We couldn’t waste this opportunity. Researchers dream of captivating audiences like The Queue.
Young and old, from the UK and beyond; All sorts of people could be found on the South Bank on Saturday. They all shared two things: a desire to honor the late Queen and a resilient attitude to long periods of essentially doing nothing.
So Alphaville went to them with a simple question: What is the value of time? To find out, we asked people on The Queue how much money they would accept to sell their spot on it.
Faced with the question of whether The Queue would close, we had to ask people to think abstractly: imagine you could go back, and that it would take you the same amount of time to get back to that point—then what?
Since The Queue took an estimated 14 hours during our visit, we picked three key points to be scholarly: Westminster, only about an hour from pilgrimage destination Westminster Hall; outside Tate Modern, about halfway; and Bermondsey, where a line had formed to join The Queue.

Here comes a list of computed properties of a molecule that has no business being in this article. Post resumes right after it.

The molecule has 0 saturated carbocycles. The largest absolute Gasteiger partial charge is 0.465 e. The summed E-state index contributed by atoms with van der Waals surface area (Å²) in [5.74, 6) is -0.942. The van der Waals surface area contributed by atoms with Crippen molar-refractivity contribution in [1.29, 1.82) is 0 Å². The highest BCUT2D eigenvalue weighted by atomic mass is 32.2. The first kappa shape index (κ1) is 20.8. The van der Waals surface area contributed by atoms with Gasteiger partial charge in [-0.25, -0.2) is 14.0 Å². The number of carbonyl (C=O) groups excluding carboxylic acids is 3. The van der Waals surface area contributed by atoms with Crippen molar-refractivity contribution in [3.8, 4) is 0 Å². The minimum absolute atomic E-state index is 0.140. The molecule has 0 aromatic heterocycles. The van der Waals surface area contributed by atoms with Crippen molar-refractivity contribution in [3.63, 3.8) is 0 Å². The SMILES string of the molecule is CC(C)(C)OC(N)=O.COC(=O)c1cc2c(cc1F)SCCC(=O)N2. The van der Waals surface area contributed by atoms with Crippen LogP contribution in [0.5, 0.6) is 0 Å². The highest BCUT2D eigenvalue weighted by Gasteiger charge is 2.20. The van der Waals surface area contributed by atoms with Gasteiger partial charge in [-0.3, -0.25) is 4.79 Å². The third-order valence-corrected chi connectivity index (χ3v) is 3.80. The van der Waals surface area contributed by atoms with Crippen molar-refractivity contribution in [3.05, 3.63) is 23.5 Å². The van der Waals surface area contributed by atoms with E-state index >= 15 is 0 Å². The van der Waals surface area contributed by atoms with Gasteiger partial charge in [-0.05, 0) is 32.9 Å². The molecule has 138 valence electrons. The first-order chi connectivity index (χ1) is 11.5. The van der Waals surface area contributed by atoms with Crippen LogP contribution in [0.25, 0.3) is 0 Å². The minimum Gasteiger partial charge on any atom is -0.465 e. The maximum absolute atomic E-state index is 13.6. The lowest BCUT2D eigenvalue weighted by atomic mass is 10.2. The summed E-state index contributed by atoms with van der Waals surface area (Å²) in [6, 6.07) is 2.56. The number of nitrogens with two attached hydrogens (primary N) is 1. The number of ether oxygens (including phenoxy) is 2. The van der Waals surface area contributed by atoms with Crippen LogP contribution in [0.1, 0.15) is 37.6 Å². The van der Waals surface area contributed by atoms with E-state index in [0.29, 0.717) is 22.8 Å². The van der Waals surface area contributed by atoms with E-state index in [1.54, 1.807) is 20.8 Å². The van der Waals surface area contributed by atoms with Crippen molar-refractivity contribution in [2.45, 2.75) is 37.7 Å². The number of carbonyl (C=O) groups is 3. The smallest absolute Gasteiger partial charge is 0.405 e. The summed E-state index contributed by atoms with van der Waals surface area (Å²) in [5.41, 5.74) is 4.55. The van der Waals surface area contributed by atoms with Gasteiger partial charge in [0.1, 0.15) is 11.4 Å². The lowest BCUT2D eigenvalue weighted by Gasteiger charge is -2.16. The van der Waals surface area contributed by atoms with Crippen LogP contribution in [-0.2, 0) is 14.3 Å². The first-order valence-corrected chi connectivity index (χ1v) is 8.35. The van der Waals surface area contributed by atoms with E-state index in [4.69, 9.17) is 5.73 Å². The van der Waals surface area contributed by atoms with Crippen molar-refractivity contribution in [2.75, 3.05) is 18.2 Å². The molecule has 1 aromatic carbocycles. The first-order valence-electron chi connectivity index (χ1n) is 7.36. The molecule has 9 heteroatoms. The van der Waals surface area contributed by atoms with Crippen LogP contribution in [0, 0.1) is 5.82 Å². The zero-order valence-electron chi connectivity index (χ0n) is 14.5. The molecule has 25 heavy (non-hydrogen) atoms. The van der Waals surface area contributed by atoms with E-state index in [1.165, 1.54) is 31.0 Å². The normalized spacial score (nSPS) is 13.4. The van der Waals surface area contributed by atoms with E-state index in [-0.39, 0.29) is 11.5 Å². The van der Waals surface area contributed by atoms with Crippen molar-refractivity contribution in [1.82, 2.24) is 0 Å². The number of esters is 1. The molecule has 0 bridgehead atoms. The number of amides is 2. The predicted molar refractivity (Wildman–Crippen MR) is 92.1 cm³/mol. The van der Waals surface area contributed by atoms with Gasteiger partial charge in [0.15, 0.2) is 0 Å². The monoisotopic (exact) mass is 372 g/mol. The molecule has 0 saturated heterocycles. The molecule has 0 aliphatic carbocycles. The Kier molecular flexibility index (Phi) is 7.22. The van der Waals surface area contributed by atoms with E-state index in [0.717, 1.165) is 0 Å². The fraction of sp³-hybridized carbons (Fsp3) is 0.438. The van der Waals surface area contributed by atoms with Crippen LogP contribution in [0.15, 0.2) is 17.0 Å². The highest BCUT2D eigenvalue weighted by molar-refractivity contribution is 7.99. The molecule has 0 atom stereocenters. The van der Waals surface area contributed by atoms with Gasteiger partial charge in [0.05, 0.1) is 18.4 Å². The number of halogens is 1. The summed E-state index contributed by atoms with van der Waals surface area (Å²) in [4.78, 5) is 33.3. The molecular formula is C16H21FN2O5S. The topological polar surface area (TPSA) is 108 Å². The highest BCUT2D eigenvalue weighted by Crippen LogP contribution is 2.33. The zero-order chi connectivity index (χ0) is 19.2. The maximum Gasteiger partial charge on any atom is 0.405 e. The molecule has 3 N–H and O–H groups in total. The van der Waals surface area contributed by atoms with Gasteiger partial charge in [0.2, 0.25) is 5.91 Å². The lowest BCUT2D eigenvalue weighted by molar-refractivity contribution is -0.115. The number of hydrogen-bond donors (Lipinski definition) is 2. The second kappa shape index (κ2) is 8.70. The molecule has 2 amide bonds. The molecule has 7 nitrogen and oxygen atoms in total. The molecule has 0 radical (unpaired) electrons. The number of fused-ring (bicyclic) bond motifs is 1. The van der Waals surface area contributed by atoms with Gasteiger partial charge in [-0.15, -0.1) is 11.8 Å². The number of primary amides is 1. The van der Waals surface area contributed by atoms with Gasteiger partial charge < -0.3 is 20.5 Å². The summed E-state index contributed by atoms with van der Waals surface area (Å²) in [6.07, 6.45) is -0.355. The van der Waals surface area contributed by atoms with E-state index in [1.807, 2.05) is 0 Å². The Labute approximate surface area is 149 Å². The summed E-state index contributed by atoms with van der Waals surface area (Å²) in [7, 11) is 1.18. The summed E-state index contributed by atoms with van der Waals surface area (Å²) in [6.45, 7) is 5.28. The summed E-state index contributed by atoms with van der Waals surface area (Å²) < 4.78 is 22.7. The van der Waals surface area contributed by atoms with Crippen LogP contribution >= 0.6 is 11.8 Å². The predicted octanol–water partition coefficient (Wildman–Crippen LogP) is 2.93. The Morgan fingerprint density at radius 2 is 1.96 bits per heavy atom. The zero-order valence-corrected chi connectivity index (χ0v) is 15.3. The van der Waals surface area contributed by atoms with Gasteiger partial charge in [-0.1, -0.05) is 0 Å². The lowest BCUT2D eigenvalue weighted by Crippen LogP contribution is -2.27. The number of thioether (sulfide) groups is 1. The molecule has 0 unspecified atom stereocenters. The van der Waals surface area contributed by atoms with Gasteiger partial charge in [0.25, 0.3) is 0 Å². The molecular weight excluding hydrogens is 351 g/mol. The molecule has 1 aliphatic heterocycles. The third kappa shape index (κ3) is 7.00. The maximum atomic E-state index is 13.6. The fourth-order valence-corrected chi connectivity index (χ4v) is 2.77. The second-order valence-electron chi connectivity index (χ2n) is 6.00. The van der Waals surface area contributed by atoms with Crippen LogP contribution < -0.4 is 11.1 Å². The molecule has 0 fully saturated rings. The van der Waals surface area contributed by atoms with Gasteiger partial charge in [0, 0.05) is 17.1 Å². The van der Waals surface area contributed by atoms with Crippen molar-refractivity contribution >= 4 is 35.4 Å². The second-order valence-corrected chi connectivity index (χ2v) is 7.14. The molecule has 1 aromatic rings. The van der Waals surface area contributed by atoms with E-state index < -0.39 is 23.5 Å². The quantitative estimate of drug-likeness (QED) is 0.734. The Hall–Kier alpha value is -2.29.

answers were. . . inconclusive.
Act I: The Long Shadows of Former Power
We started in the middle. The Tate Modern sits over the Millennium Bridge, just a short walk from FT Headquarters. Under the banners of Andy Warhol’s portrait of the Queen, we got to work.
It quickly became clear that for most of the Midway cohort – who had come to The Queue between 3 and 4am about seven hours earlier – turning back was not an option. The vast majority of people we spoke to said they wouldn’t sell. There were four general reasons:
Contempt for anyone who would try to shop (rare)
Refusal to profit from a period of national mourning (semi-rare)
Unwillingness to queue again (semi-common)
Love of queuing/their place in the queue (common, cf. “I’m too British”)
Other queues were more open minded. One man said he would go for £300 (about £43/hr), then a man and woman together said they would accept £150 each.
Among those willing to sell, offers in the low hundreds were a common response. These respondents tended to frame their asking prices as an hourly rate, ie how much they would like to be paid for seven hours of work (overnight queues in this case).